The 49 rooms unearthed in the subterranean city of Matiate make up only three percent of its estimated total area.
The Turkish town of Midyat has such a rich history that it practically serves as an open-air museum. Now, archaeologists have discovered a completely different history hidden beneath the foundations of the ancient town — the world’s largest underground city.
According to Ancient Origins, conservationists in Midyat discovered this massive subterranean space by sheer luck while cleaning the litany of historical streets and buildings in the town. They stumbled upon a hidden entrance to a cave, then spotted a curious passage — which led them to a colossal complex that left archaeologists in awe.
With dozens of tunnels and 49 rooms discovered so far, the space has been dubbed Matiate, which means “city of caves.” During the excavation process, archaeologists have found artifacts dating to the second and third centuries C.E., storage silos, worship altars, and water wells. Most staggering of all is that historians believe they’ve only uncovered three percent of the city’s total area.
“While the houses on the top are dated to the 17th, 18th, and 19th centuries, there is a completely different city underneath,” said Gani Tarkan, director of the Mardin Museum and the project’s lead excavator. “That city is 1,900 years old.”
The rural town of Midyat is situated in southeastern Turkey. It was settled during the time of the Assyrian Empire, around 900 B.C.E., and has been ruled by Arameans, Persians, Greeks, Romans, Byzantines, and Ottomans in turn.
According to Tarkan, the newfound limestone city discovered beneath this ancient town has likely laid untouched for the last 1,900 years. He believes that the sprawling space was once the living quarters of a whopping 70,000 people.
“It was first built as a hiding place or escape area,” Tarkan explained. “As it is known, Christianity was not an official religion in the second century. Families and groups who accepted Christianity generally took shelter in underground cities to escape the persecution of Rome.”
“Possibly, the underground city of Midyat was one of the living spaces built for this purpose,” he continued. “It is an area where we estimate that at least 60-70,000 people lived underground.”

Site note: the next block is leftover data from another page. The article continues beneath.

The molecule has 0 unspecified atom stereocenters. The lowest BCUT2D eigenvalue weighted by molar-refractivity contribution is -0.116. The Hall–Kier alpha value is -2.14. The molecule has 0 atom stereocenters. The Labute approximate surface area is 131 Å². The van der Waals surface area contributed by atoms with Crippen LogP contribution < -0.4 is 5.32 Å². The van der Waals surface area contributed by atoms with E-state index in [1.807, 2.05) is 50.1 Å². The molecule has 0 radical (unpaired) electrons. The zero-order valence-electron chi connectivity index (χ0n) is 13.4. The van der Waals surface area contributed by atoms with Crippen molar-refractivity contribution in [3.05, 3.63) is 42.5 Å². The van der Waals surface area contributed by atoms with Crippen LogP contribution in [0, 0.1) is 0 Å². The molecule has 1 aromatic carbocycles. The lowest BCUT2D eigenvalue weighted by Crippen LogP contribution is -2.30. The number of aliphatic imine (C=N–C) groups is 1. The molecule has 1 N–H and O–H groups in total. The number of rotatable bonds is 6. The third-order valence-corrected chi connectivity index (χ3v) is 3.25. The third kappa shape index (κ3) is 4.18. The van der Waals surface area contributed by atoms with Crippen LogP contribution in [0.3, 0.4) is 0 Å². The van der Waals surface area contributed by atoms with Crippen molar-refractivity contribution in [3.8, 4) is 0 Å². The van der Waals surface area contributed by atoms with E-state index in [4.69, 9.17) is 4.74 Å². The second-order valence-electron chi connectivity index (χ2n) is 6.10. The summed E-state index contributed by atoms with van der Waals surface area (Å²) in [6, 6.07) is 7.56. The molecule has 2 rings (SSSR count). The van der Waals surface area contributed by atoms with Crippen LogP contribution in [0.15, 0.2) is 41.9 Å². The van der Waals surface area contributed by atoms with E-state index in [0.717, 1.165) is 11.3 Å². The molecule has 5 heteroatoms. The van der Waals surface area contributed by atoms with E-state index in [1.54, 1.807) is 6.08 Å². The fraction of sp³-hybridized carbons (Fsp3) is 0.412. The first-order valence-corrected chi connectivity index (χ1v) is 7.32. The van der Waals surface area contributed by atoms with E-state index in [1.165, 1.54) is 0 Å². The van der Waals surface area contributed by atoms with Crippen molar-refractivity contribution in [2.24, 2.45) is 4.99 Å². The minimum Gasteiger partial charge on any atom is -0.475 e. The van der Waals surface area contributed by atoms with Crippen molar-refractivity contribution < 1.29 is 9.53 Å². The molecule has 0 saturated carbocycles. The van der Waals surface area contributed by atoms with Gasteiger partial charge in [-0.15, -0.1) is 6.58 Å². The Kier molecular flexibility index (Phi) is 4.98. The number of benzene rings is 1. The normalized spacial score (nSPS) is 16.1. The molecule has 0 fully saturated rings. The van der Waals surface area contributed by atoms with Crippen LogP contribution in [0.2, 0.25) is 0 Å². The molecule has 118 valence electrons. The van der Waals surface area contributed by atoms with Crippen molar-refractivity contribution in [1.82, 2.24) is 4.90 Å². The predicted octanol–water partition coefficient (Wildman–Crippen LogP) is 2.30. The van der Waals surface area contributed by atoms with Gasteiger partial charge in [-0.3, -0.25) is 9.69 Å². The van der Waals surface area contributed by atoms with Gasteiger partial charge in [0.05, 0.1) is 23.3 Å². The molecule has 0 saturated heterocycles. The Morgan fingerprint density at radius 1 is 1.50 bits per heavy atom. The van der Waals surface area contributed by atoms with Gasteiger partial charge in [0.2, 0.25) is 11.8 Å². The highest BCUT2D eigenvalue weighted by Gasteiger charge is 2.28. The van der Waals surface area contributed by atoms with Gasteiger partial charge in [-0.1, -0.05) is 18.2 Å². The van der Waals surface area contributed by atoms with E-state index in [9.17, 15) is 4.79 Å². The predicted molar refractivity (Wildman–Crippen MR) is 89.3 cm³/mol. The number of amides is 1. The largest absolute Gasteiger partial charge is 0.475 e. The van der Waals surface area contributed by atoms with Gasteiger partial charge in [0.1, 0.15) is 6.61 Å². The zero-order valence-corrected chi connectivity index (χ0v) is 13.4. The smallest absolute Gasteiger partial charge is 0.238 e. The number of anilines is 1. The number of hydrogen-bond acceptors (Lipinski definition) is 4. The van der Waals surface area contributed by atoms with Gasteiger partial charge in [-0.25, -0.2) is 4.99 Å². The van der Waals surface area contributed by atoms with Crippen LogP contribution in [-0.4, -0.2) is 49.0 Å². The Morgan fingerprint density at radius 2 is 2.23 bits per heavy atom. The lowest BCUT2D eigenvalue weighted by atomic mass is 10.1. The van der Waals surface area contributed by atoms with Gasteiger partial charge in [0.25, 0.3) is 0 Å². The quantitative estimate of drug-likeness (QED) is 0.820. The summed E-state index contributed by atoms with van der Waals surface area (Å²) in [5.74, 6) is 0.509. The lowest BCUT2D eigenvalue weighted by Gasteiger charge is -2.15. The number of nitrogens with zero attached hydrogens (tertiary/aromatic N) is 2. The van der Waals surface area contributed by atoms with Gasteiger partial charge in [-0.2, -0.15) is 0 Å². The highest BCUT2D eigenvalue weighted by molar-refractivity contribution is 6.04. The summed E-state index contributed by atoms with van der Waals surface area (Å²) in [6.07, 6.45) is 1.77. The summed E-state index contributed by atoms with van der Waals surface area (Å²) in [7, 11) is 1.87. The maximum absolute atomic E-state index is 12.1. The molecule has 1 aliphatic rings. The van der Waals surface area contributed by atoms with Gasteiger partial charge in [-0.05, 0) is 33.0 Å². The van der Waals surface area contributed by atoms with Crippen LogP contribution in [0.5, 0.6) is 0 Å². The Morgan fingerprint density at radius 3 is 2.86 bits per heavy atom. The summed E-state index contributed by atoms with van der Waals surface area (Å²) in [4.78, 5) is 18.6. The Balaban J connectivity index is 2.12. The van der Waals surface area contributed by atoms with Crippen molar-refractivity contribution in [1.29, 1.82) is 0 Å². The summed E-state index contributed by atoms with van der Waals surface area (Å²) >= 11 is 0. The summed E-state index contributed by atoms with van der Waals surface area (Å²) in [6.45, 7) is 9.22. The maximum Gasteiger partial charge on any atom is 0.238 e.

Lozan Bayar, an archaeologist from the Mardin Municipality Protection and Supervision Office, echoed Tarkan’s explanation. “In the early Christianity period, Rome was under the influence of Pagans before it later recognized Christianity as the official religion.”
Bayar went on to say, “Such underground cities provided security for people, and they also performed their prayers there. They were also places to escape. Cisterns, water wells, and sewer systems have been in existence since that period.”
Tarkan and his peers continue to find relics, murals, and tunnels on a regular basis as their excavation work continues. Matiate is proving to be so vast that it threatens to dwarf the previously discovered subterranean city of Derinkuyu in the Cappadocia region of Turkey. According to ArkeoNews, Derinkuyu once held 20,000 people.
At least 40 other underground cities have been uncovered across Turkey, but none compare to Matiate. Aside from the sheer size differences, most of those caves were not located beneath bustling towns the way Matiate was.
Should Tarkan’s estimate that he and his researchers have only uncovered but a mere fraction of Matiate be correct, there is a lot of work left to do. He hopes this staggering discovery ultimately brings people from all over the world to experience the ancient site.
After reading about the underground city discovered in Turkey, learn about the Roman-era workshop excavated in Turkey. Then, read about the oldest-known shipwreck discovered in the Black Sea.